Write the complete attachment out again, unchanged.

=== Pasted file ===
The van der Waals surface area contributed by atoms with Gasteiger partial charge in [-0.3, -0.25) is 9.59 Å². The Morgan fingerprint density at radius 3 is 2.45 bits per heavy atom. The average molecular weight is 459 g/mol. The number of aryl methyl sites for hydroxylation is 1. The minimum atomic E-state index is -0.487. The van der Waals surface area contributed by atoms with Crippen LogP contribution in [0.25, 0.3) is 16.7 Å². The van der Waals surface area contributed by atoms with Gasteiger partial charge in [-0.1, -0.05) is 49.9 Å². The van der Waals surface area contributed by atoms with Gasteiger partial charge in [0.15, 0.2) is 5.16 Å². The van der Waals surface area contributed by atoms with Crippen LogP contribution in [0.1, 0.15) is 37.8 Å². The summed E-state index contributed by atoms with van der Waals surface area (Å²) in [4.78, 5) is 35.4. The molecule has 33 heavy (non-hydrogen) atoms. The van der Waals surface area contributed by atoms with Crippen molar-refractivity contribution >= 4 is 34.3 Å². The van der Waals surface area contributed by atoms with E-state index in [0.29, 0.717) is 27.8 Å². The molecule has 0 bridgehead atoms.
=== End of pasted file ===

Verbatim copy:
The van der Waals surface area contributed by atoms with Gasteiger partial charge in [-0.3, -0.25) is 9.59 Å². The Morgan fingerprint density at radius 3 is 2.45 bits per heavy atom. The average molecular weight is 459 g/mol. The number of aryl methyl sites for hydroxylation is 1. The minimum atomic E-state index is -0.487. The van der Waals surface area contributed by atoms with Crippen LogP contribution in [0.25, 0.3) is 16.7 Å². The van der Waals surface area contributed by atoms with Gasteiger partial charge in [-0.1, -0.05) is 49.9 Å². The van der Waals surface area contributed by atoms with Gasteiger partial charge in [0.15, 0.2) is 5.16 Å². The van der Waals surface area contributed by atoms with Crippen LogP contribution in [0.1, 0.15) is 37.8 Å². The summed E-state index contributed by atoms with van der Waals surface area (Å²) in [4.78, 5) is 35.4. The molecule has 33 heavy (non-hydrogen) atoms. The van der Waals surface area contributed by atoms with Crippen molar-refractivity contribution >= 4 is 34.3 Å². The van der Waals surface area contributed by atoms with E-state index in [0.29, 0.717) is 27.8 Å². The molecule has 0 bridgehead atoms.